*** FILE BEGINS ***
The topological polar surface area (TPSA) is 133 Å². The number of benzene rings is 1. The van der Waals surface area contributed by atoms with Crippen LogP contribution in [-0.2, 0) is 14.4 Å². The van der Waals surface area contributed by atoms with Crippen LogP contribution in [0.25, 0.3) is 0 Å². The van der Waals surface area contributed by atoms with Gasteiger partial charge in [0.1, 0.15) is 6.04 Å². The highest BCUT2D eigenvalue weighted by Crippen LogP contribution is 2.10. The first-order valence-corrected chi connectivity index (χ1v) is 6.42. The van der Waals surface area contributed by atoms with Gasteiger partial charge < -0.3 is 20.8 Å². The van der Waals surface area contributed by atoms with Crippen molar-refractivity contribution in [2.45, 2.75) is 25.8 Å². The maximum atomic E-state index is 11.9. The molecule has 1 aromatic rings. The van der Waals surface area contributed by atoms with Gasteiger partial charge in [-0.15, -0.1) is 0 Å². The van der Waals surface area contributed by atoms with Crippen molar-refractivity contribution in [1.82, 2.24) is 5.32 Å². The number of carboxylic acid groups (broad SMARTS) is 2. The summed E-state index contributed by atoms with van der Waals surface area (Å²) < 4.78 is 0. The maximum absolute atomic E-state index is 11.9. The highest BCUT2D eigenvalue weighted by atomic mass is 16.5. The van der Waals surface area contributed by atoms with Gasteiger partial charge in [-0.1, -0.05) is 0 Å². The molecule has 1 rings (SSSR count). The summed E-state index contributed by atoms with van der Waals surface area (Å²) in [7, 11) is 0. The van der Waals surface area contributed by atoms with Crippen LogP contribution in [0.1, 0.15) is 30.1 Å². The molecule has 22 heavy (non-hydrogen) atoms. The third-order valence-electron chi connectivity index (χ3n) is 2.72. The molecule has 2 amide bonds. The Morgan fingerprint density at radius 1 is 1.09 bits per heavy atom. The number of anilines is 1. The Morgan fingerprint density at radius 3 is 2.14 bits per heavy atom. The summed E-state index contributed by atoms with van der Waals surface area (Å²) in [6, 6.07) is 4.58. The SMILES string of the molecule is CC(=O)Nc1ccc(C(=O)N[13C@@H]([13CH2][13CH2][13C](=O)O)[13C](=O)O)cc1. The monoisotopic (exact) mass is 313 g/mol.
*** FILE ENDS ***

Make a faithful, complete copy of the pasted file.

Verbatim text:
The topological polar surface area (TPSA) is 133 Å². The number of benzene rings is 1. The van der Waals surface area contributed by atoms with Crippen LogP contribution in [-0.2, 0) is 14.4 Å². The van der Waals surface area contributed by atoms with Crippen LogP contribution in [0.25, 0.3) is 0 Å². The van der Waals surface area contributed by atoms with Gasteiger partial charge in [0.1, 0.15) is 6.04 Å². The highest BCUT2D eigenvalue weighted by Crippen LogP contribution is 2.10. The first-order valence-corrected chi connectivity index (χ1v) is 6.42. The van der Waals surface area contributed by atoms with Gasteiger partial charge < -0.3 is 20.8 Å². The van der Waals surface area contributed by atoms with Crippen molar-refractivity contribution in [2.45, 2.75) is 25.8 Å². The maximum atomic E-state index is 11.9. The molecule has 1 aromatic rings. The van der Waals surface area contributed by atoms with Gasteiger partial charge in [-0.15, -0.1) is 0 Å². The van der Waals surface area contributed by atoms with Crippen molar-refractivity contribution in [1.82, 2.24) is 5.32 Å². The number of carboxylic acid groups (broad SMARTS) is 2. The summed E-state index contributed by atoms with van der Waals surface area (Å²) < 4.78 is 0. The maximum absolute atomic E-state index is 11.9. The highest BCUT2D eigenvalue weighted by atomic mass is 16.5. The van der Waals surface area contributed by atoms with Gasteiger partial charge in [-0.1, -0.05) is 0 Å². The molecule has 1 rings (SSSR count). The summed E-state index contributed by atoms with van der Waals surface area (Å²) in [7, 11) is 0. The van der Waals surface area contributed by atoms with Crippen LogP contribution in [0.1, 0.15) is 30.1 Å². The molecule has 22 heavy (non-hydrogen) atoms. The third-order valence-electron chi connectivity index (χ3n) is 2.72. The molecule has 2 amide bonds. The Morgan fingerprint density at radius 1 is 1.09 bits per heavy atom. The number of anilines is 1. The Morgan fingerprint density at radius 3 is 2.14 bits per heavy atom. The summed E-state index contributed by atoms with van der Waals surface area (Å²) in [6, 6.07) is 4.58. The SMILES string of the molecule is CC(=O)Nc1ccc(C(=O)N[13C@@H]([13CH2][13CH2][13C](=O)O)[13C](=O)O)cc1. The monoisotopic (exact) mass is 313 g/mol.